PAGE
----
Taking care of her ill mother prepared Stella for the next stage of her life; in 2006, Stella joined Heartland Hospice as a volunteer. In this program, Stella regularly goes to patients’ homes and sits with them, drives them to appointments if they need a ride, and never forgets them by bringing them special treats.
Stella is very involved in St. Stanislaus Kostka Church. She always is willing to extend a helping hand wherever help is needed. There is no job too big or too small for her to take. For many years, Stella has helped with making pierogi for the annual Polish Fest; she is the one who spends numerous hours in the kitchen over a hot stove in the heat of summer, boiling them. She helps with making various Polish sweets for the Polish Fest, Easter, and Christmas Bake Sales.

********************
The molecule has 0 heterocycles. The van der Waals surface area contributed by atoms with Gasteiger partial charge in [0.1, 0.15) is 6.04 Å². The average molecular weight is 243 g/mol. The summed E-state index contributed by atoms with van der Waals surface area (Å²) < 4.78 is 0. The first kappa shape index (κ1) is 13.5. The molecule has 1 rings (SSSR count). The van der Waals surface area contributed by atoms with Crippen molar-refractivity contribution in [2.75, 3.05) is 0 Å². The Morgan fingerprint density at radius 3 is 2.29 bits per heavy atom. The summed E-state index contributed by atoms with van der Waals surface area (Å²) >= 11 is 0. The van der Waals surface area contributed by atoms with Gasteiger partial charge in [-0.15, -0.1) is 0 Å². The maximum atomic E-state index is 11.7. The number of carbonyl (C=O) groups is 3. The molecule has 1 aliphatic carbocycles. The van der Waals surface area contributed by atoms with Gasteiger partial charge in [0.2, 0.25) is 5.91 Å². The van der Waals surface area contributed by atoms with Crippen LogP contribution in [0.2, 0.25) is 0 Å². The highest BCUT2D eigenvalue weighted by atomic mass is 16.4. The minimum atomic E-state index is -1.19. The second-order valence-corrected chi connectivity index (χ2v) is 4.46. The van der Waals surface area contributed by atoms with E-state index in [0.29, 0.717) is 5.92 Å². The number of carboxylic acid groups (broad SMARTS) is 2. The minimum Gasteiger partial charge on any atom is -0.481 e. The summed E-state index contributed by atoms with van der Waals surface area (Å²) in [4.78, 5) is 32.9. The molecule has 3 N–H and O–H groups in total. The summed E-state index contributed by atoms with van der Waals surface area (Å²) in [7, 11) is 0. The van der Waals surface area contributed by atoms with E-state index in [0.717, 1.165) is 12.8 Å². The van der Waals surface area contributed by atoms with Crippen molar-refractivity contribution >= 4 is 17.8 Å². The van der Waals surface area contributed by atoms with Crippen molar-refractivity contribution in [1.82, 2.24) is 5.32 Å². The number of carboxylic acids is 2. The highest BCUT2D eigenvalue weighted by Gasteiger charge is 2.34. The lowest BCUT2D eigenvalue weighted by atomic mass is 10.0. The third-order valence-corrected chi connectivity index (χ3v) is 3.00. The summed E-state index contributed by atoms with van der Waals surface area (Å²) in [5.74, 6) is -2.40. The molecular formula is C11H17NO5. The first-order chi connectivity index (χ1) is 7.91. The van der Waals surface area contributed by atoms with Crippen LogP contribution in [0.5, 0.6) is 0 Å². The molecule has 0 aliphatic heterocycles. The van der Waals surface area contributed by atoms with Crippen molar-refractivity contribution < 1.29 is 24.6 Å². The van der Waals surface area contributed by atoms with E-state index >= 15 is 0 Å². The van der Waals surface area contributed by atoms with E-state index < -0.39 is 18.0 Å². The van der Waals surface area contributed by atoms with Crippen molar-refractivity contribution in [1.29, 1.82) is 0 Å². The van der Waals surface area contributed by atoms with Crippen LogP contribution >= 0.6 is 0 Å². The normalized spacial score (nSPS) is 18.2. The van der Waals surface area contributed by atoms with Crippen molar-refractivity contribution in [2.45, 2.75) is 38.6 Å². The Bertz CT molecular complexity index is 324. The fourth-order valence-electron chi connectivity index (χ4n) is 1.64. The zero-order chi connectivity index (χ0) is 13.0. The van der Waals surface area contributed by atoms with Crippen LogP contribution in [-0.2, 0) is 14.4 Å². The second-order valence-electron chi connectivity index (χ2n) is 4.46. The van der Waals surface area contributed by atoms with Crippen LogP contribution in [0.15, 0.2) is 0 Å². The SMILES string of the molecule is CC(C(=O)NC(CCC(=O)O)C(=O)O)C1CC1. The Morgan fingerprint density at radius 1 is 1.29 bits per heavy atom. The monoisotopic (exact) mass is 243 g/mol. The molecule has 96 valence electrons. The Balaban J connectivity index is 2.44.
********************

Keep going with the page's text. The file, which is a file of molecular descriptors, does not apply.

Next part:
Stella is an active member of the Women’s League in the parish. She offers her help with many social events organized by the League, including setting up, serving, decorating and cleaning after the events. When she is not volunteering at the hospice or church, Stella enjoys her retirement. She likes to read books and crochet. Stella’s Polish heritage is very important to her, and she shares that heritage with those around her. St. Stanislaus Church and Heartland Hospice are both very lucky to have a person with so many talents and the time to share them.
The Irish Gallery is honoring Pat Riggins as the 2013 Irish Woman of the Year. The museum will host an open house for Pat from 2 to 4 p.m., Sunday, March 17, with a presentation at 2:30 p.m. A display honoring Pat will share the gallery with the ongoing exhibit about Saint Patrick and his namesake church in Rockford.